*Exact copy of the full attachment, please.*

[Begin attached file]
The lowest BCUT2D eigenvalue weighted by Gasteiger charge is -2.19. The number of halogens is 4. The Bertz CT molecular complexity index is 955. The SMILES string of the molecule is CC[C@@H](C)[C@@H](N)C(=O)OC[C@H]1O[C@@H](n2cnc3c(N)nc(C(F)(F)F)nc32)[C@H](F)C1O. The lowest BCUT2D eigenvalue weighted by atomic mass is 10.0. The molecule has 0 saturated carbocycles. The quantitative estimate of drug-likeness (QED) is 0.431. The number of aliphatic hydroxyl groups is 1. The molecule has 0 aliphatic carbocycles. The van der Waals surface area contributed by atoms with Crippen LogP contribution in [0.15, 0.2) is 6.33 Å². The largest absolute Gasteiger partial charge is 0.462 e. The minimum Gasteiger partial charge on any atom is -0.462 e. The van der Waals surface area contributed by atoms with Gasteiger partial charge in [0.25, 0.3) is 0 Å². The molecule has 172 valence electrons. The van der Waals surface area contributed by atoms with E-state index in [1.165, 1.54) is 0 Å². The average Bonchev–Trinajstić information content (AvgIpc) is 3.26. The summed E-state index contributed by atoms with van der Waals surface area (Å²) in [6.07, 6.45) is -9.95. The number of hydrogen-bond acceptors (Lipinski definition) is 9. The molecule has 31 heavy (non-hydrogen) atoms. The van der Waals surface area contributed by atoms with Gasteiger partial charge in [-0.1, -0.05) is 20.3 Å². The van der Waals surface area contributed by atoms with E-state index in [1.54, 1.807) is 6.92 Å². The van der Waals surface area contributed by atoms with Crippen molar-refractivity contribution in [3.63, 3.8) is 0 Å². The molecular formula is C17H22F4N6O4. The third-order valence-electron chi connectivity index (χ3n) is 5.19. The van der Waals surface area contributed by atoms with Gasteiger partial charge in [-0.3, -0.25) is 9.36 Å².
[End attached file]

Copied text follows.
The lowest BCUT2D eigenvalue weighted by Gasteiger charge is -2.19. The number of halogens is 4. The Bertz CT molecular complexity index is 955. The SMILES string of the molecule is CC[C@@H](C)[C@@H](N)C(=O)OC[C@H]1O[C@@H](n2cnc3c(N)nc(C(F)(F)F)nc32)[C@H](F)C1O. The lowest BCUT2D eigenvalue weighted by atomic mass is 10.0. The molecule has 0 saturated carbocycles. The quantitative estimate of drug-likeness (QED) is 0.431. The number of aliphatic hydroxyl groups is 1. The molecule has 0 aliphatic carbocycles. The van der Waals surface area contributed by atoms with Crippen LogP contribution in [0.15, 0.2) is 6.33 Å². The largest absolute Gasteiger partial charge is 0.462 e. The minimum Gasteiger partial charge on any atom is -0.462 e. The van der Waals surface area contributed by atoms with Gasteiger partial charge in [0.25, 0.3) is 0 Å². The molecule has 172 valence electrons. The van der Waals surface area contributed by atoms with E-state index in [1.165, 1.54) is 0 Å². The average Bonchev–Trinajstić information content (AvgIpc) is 3.26. The summed E-state index contributed by atoms with van der Waals surface area (Å²) in [6.07, 6.45) is -9.95. The number of hydrogen-bond acceptors (Lipinski definition) is 9. The molecule has 31 heavy (non-hydrogen) atoms. The van der Waals surface area contributed by atoms with Gasteiger partial charge in [-0.1, -0.05) is 20.3 Å². The van der Waals surface area contributed by atoms with E-state index in [1.54, 1.807) is 6.92 Å². The van der Waals surface area contributed by atoms with Crippen molar-refractivity contribution in [3.63, 3.8) is 0 Å². The molecular formula is C17H22F4N6O4. The third-order valence-electron chi connectivity index (χ3n) is 5.19. The van der Waals surface area contributed by atoms with Gasteiger partial charge in [-0.3, -0.25) is 9.36 Å².